Absolutely critical features of the UKIMB are being overlooked, and that is very, very dangerous; especially for Scotland and devolved government. You need not rely on my judgement of what is at stake here. Jessica Simor QC, who is one of the UK’s leading specialists in public law, regulatory, EU and human rights law has resorted to Twitter today to make clear the fundamental issues at stake, and it isn’t an abstruse fine point in law:
“Much attention has been paid to the fact that the Internal Market Bill puts the UK in breach of international law. It also however, raises extremely serious questions of domestic law with far reaching implications outside of this specific legislative context”.
The context is specifically, Section 42, 43 and 45 (2). of the UKIMB (pages 33-36). Jessica Simor is concerned with domestic law throughout the UK, but the context that requires special focus of the public, politicians, and no least Scotland’s lawyers is the impact of the UKIMB on the Scottish Parliament, the Scottish Government, and on Scots law. I have extracted some of the key sections (clauses) of the UKIMB, for perusal by readers, but there is no substitute for reading the original.
UKIMB Section 42 is the ‘Power to disapply or modify export declarations and other exit procedures’.
Section 42 (1) is as follows: “(1) A Minister of the Crown may by regulations make provision about the application of exit procedures to goods, or a description of goods, when moving from Northern Ireland to Great Britain.”
A number of regulations follow, including Section 42 (5) “Such provision may include provision for rights, powers, liabilities, obligations, restrictions, remedies and procedures that would otherwise apply,
as a result of relevant international or domestic law, not to be recognised, available, enforced, allowed or followed.”
Section 43 covers “Regulations about Article 10 of the Northern Ireland Protocol” .
Section 43 (1) is as follows: “The Secretary of State may by regulations make provision for the purposes of domestic law in connection with Article 10 of the Northern Ireland Protocol (State aid)”.
Section 43 (3) adds that “Such provision may, for example, include provision for—“ a list of regulatory procedures and interpretations, and including:
Section 43 (3) (e) “rights, powers, liabilities, obligations, restrictions, remedies and procedures that would otherwise apply in relation to aid, as a result of relevant international or domestic law, not to be recognised, available, enforced, allowed or followed.”
Section 45 covers “Further provision related to sections 42 and 43 etc”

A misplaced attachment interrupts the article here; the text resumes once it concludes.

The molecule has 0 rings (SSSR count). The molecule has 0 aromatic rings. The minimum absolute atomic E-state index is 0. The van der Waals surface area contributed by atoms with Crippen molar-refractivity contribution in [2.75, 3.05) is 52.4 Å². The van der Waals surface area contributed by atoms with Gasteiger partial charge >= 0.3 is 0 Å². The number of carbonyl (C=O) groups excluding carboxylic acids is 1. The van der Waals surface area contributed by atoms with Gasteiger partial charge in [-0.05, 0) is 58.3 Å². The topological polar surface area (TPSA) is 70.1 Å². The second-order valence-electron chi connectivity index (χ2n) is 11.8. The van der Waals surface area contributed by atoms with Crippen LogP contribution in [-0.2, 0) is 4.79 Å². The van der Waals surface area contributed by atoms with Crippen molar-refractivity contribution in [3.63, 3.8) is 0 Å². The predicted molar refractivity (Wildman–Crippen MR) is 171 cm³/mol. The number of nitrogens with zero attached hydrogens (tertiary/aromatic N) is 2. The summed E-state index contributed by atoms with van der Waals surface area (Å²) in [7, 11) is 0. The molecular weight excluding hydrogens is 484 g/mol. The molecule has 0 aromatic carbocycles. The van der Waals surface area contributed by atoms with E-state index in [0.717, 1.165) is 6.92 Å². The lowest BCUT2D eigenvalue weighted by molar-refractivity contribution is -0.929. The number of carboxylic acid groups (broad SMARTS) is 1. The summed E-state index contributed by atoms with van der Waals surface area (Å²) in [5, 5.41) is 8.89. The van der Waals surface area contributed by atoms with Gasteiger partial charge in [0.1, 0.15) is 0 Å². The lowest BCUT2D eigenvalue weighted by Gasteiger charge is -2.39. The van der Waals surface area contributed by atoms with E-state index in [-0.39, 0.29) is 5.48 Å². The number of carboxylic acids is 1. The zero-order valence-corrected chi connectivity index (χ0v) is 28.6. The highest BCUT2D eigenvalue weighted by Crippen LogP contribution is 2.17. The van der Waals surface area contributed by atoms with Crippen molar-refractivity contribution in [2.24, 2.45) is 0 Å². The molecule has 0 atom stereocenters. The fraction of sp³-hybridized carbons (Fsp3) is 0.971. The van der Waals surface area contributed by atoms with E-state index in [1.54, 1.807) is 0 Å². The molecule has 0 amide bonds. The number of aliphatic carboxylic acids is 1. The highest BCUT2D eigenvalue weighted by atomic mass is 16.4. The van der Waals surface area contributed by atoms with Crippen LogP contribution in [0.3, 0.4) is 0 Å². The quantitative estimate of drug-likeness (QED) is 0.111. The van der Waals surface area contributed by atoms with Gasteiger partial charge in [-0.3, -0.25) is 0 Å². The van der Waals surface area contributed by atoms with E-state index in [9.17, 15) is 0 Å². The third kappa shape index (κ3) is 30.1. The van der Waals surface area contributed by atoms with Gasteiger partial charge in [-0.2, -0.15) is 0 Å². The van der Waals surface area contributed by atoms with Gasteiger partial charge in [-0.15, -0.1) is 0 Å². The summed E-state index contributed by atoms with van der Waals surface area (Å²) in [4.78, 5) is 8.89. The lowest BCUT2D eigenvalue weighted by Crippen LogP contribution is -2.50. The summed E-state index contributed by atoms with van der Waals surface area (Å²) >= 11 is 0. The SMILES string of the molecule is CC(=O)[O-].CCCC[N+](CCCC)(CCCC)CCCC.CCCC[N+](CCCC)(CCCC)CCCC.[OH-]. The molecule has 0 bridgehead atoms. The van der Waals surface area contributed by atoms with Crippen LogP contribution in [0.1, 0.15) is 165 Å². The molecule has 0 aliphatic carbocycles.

Critically this means:
Section 45 (1) “The following have effect notwithstanding any relevant international or domestic law with which they may be incompatible or inconsistent—
(a) section 42;
(b) any regulations made under section 42(1);
(c) section 43;
(d) any regulations made under section 43(1);
(e) this section;
(f) any other provision of this Act so far as relating to the provisions in
paragraphs (a) to (e).”
Section 45 (2) “Accordingly (among other things)—
(a) regulations under section 42(1) or 43(1) are not to be regarded as
unlawful on the grounds of any incompatibility or inconsistency with
relevant international or domestic law;
(b) all rights, powers, liabilities, obligations, restrictions, remedies and
procedures which are, in accordance with section 7A of the European
Union (Withdrawal) Act 2018, to be recognised and available in
domestic law, and enforced, allowed and followed accordingly, cease
to be recognised and available in domestic law, or enforced, allowed
and followed, so far and for as long as they are incompatible or inconsistent with a provision mentioned in paragraphs (a) to (f) of
(c) section 7C of that Act ceases to have effect so far and for as long as it would require any question as to the validity, meaning or effect of any
relevant separation agreement law to be decided in a way which is
incompatible or inconsistent with a provision mentioned in paragraphs
(a) to (f) of subsection (1);
(d) any other provision or rule of domestic law that is relevant
international or domestic law ceases to have effect so far and for as long as it is incompatible or inconsistent with a provision mentioned in
paragraphs (a) to (f) of subsection (1).”
The effect of this appears to be that it is very likely that the UKIMB will simply disempower the Scottish Parliament comprehensively, centralise control in London and pass enormous power over Scottish domestic law directly, not just to the Westminster Parliament, or the British Government, but to the mere decision of a delegated Minister of the Crown.